Oundle was a very tough place. Rugger was everything, and I was far too spindly to be any good, having never really caught up from my death struggle with TB Peritonitis, from two to four years old……. Life was hard and rather spartan. We had to have an ice cold plunge every morning, in and out like lightning into the big overflowing tin baths. It was certainly very healthy and we became impervious to cold…….. Unless carried too far, the tough lives of hardship and intense competition did most of us good, and by the time I left I felt as hard as steel in both body and mind, and that I could face Dame Fortune, whatever she may bring.
As we will see later, Mike made the most of his university years, though how much credit can go to regular immersion in freezing water is open to speculation. Post Oxford, Ashby did not row again but he approached the rest of his life with the same enthusiasm that gave him sporting success. After his degree he became a medical student at the Royal London Hospital where he became the United Hospitals light-heavyweight boxing champion for two successive years. He recalled:
Without being in any way arrogant, the self confidence I had built up from all the rowing victories was boarding on the pathological. When told that I was to represent the Hospital as a light-heavyweight, I admit that I had some initial anxiety, but the idea of defeat was no part of my make up.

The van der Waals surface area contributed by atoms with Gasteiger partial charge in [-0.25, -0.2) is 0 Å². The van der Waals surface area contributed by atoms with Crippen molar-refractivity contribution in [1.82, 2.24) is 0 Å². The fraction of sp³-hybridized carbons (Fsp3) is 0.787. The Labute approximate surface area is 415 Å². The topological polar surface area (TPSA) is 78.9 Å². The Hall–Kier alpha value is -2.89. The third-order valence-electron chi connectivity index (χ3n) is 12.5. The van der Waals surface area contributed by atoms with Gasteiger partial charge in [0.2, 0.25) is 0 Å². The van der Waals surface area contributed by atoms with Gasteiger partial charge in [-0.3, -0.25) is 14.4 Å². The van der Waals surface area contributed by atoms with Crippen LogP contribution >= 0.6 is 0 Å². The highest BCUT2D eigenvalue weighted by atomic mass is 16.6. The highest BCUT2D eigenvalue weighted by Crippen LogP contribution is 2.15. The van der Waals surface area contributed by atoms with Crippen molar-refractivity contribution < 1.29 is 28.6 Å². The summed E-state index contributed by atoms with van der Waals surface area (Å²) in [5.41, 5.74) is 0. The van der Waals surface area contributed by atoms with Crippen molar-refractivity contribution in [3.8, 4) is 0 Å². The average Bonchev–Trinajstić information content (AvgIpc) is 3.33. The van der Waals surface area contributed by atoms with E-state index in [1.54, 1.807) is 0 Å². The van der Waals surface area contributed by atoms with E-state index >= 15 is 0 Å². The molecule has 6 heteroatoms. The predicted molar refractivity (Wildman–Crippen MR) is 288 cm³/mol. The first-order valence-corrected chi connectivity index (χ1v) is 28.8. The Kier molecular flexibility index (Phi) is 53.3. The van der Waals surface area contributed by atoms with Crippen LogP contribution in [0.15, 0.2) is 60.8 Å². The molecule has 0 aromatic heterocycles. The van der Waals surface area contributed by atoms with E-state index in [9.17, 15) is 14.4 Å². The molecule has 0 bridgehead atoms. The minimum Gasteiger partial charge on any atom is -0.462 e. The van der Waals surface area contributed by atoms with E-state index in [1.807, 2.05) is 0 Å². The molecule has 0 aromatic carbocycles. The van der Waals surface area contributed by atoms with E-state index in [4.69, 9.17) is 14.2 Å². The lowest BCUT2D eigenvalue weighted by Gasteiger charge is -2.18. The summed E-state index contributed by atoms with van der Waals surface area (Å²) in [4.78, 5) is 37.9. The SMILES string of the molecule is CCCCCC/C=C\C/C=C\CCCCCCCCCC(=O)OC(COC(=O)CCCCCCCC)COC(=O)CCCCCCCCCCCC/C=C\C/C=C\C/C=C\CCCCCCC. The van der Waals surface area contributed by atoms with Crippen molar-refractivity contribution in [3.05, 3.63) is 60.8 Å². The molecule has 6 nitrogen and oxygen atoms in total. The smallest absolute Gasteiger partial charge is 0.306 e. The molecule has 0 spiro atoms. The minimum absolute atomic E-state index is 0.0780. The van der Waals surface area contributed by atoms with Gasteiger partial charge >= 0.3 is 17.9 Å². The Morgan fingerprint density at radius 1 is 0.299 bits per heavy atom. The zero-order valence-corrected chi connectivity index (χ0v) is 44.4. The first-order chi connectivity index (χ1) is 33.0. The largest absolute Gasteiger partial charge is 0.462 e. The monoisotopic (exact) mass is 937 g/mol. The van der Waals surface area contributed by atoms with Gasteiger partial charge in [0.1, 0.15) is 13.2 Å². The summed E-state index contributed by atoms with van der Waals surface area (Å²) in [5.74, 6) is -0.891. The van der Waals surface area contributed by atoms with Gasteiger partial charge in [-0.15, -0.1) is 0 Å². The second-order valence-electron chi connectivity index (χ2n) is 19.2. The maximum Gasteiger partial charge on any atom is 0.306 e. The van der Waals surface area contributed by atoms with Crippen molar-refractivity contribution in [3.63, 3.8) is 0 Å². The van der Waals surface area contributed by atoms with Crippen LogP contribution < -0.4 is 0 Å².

By the time Ashby qualified, the war was on and he served in the Royal Army Medical Corps from 1943 to 1947. In 1949, he became a consultant neurologist at the National Health Service’s Whittington Hospital in North London where he remained for the rest of his career. He also had a private practice which involved him as an ‘expert witness’ in some high profile criminal trials. He retired in 1975.
Returning to the university years, Ashby’s ‘character building’ experiences at an English boarding school of the 1930s were far from unique but life as an undergraduate at Oxford must have seemed to be some sort of ‘reward’ given in compensation for the previous austere years.
Ashby had rowed for only one term at Oundle but it seems that this was enough to make him a competent oar when he arrived at New College in late 1933.